Yes, you read the title correctly. Bobby Abreu of the Los Angeles Angeles was Mr. Clutch during the 2011 season. He ended the season with the highest clutch rating in the majors, as measured here at FanGraphs.
I stumbled across this nugget while writing this Thanksgiving-themed post for our friends at Baseball Nation. I was hunting for players who’d accomplished little-noticed feats last season. I revved up the leader boards, sorted for clutch, and found, to my great surprise, Bobby Abreu’s name at the top of the chart.
I’ve always been intrigued by the concept of “clutchness” in sports and otherwise. People who can take their game to the next level in the most pressure-packed situations. Indeed, not just ones who can do it; ones who must do it; ones who thrive doing it.
At FanGraphs, clutch is defined as how well a player performs in high leverage situations in comparison to how well he performs in non-high leverage situations. It’s calculated using WPA, pLI and WPA/LI, as explained here. So if a player is a .330 hitter in non-high leverage situations and a .330 hitter in high leverage situations, then he may be considered a good hitter, but he wouldn’t be considered clutch.
Bobby Abreu’s clutch rating for 2011 was 2.70. link to Abreu’s season stats since he debuted in 15 games with the Astros in 1996. Putting aside his first two seasons in Houston, Abreu posted career lows in 2011 in batting average (.253), wOBA (.325), wRC+ (104), slugging (.365) and ISO (.112). The slugging and ISO numbers, in particular, are so far below Abreu’s career averages before the 2011 season, they suggest a rather ignominious end to very good career.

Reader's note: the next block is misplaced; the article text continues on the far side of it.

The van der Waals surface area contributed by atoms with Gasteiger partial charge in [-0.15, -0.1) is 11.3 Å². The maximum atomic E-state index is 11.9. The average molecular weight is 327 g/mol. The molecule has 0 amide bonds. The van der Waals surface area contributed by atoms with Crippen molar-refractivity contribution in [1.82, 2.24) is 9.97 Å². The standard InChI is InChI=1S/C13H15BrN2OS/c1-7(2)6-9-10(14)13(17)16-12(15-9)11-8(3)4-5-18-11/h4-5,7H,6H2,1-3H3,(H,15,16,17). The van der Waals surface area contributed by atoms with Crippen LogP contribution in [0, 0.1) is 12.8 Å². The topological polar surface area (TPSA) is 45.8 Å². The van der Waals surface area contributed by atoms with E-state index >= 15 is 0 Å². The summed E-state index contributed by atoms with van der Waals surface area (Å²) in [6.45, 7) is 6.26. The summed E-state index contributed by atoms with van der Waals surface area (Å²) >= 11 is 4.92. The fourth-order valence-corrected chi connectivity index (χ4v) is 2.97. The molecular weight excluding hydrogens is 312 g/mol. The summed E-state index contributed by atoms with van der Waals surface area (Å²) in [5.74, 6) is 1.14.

Yet, Abreu delivered for the Angels time and again in 2011 in the clutch. He had 259 at-bats in low-leverage situations, 195 medium-leverage ones, and 48 high-leverage at-bats. In low-leverage, his wOBA was a measly .288 but in those precious 48 high-leverage at-bats? A wOBA of .454. Bases empty? His wOBA was .300. Men in scoring position? .375.
I know what you’re thinking. The clutch statistic measures how much more effective a batter is in high leverage situations, so it’s not surprising to find a player like Abreu who has an overall down year and just happens to perform exceedingly well in high leverage situations that season.
That’s true, but it’s the exception more than the rule.
There have been 18 players who recorded a clutch number of 2.5 or higher in a season dating back to 1982. Only two of those players ended that season with a wOBA lower than Abreu’s .325 in 2011:
• Kirby Puckett‘s 1985 season with the Minnesota Twins, in which he recorded a wOBA of .319.
• Glenallen Hill‘s 1997 season with the San Francisco Giants, in which he recorded a wOBA of .315.
Troy O’Leary with the Boston Red Sox came close in 1996, when he ended the season with a 3.23 clutch rating but only a .328 wOBA.
The other 14 players with clutch scores at or above 2.5 had wOBA of at least .344 and, in many cases, much higher. Indeed, Albert Pujols‘s wOBA in 2006 was .448 for the entire season, and yet he still recorded a clutch rating of 3.30.
Bobby Abreu has had a very good career. He’s accumulated 62.6 WAR in 2,242 games. The only outfielders to have accumulated more career WAR in the past 30 seasons are Barry Bonds, Rickey Henderson, Ken Griffey, Jr., Andruw Jones, Manny Ramirez, Tony Gwynn, Tim Raines, Gary Sheffield, Kenny Lofton and Sammy Sosa. Pretty good company.
And yet it took his worst year offensively to do something he’d never done before — to be known as Mr. Clutch.